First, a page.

1864 – Lunatic Asylum, Carmarthen, Wales
“This asylum is now being erected for the joint counties of Carmarthen, Pembroke, and Cardigan, on an elevated and picturesque site, known as the Job’s Well estate, near Carmarthen, consisting of forty-six acres of land, purchased of the late General Sir William Nott.
The building illustrated in the accompanying view was designed by the architect, Mr. David Brandon, in accordance with the last instructions issued by the Commissioners in Lunacy, for the better arrangement of asylums, and was approved by the Commissioners and the Secretary of State, in the year 1858. The principal features in the arrangement are the distinct separation of the convalescent or working patients from the others, and a reduced proportion of single bedrooms to the whole number of patients. Accommodation is provided for 260 patients.
The main building, facing south, has three stories, of which the ground and first floors are similarly arranged, whilst the second floor is devoted exclusively to dormitories. The engraved plan shows generally the arrangement of the rooms on the ground-floor. The principal entrance is on the north side, . together with the kitchen-offices, porter’s room, steward’s residence, and committee-room: over a portion of these is the chapel, with an aisle over the reception and waiting rooms. The dining and recreation hall is situate, for convenience, near to the kitchen, and is lighted from the roof (which is open-timbered) by means of a large lantern as well as by windows.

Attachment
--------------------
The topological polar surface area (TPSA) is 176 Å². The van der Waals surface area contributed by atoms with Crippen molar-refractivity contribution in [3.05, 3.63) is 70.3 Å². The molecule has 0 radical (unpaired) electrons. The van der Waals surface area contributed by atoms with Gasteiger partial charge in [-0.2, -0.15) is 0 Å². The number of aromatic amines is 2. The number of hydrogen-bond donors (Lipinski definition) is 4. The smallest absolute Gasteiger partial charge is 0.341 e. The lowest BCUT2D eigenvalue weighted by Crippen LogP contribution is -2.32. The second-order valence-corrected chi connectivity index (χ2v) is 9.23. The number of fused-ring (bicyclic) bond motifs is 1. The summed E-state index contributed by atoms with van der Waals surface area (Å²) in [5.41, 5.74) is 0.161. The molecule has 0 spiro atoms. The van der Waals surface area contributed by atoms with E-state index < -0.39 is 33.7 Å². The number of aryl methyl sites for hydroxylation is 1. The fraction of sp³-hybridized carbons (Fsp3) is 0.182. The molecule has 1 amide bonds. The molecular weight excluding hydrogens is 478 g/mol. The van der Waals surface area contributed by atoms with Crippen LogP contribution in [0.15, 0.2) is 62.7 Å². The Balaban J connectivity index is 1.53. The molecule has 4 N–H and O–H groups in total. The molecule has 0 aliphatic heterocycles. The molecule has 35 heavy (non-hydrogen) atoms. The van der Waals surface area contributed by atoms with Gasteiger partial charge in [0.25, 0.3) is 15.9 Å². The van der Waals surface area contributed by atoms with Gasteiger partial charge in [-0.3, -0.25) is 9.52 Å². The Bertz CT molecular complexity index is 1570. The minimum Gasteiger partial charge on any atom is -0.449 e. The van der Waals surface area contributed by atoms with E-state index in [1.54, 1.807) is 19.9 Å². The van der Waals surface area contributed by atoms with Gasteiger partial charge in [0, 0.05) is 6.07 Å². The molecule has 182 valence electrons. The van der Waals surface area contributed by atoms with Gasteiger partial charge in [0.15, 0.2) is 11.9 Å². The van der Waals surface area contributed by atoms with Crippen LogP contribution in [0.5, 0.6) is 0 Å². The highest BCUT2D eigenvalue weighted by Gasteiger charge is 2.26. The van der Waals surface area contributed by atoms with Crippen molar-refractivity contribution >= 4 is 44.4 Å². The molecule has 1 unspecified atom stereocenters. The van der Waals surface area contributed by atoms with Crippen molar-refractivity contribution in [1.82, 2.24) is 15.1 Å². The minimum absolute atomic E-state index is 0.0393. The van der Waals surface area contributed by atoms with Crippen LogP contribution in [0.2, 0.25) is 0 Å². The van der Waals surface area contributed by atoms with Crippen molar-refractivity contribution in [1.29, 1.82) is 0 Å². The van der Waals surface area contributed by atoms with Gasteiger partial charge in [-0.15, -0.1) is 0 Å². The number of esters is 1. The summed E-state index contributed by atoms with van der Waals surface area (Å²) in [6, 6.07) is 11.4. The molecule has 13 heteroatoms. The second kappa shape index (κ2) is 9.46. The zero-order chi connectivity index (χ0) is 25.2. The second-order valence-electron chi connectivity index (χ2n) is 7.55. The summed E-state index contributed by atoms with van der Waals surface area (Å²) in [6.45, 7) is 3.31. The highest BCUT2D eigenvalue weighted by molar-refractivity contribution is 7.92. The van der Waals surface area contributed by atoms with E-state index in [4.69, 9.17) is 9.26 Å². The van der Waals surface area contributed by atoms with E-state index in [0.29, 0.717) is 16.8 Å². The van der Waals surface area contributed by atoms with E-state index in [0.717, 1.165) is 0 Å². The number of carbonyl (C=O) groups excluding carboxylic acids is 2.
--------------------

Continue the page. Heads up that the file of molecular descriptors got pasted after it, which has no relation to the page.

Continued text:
On each floor, and in each ward, are provided bath-rooms, lavatories, store-rooms, and waterclosets, with an adequate supply of hot and cold water. The whole of the rooms and corridors are to be warmed by open fire-places; and ventilation will be effected by means of flues carried up in the several walls communicating with a main trunk-flue in the roofs terminating in the towers. The attendants’ rooms are placed so as to command a ready inspection of the day-rooms and dormitories. Detached from the main building are the apartments of the working patients, with workshops on the ground- floor for painters, carpenters, shoemakers, tailors,; and on the other side, corresponding in position, are the wash-houses and laundries, and apartments for the females employed in them.
In the construction of the walls, local stone will be used, cased with brickwork on the inside, with a vacancy between the brick and stone work, to ensure dryness. The facing stone will mostly be brought from the quarries at Ferrey Side and Llanelly. The principal living-rooms will be plastered on the inside, and the others will be faced with brickwork, pointed and coloured. Provision has been made for preventing extension of fire, by means of divisions in the roofs, and also by stone cills in the several doorways. An ample supply of water may be obtained from Job’s Well, and pumped up to the cisterns in the tower by means of a small steam-engine, and thence distributed to different parts of the building.
There will also be a large amount of tankage for storing the rain water. The contract for so much of the works as is now being carried into effect, was taken by Mr. Pollard, of Taunton, for the sum of 25,000, and it is expected that the works will be completed by the autumn of 1864.” As published in The Builder, August 22 1863.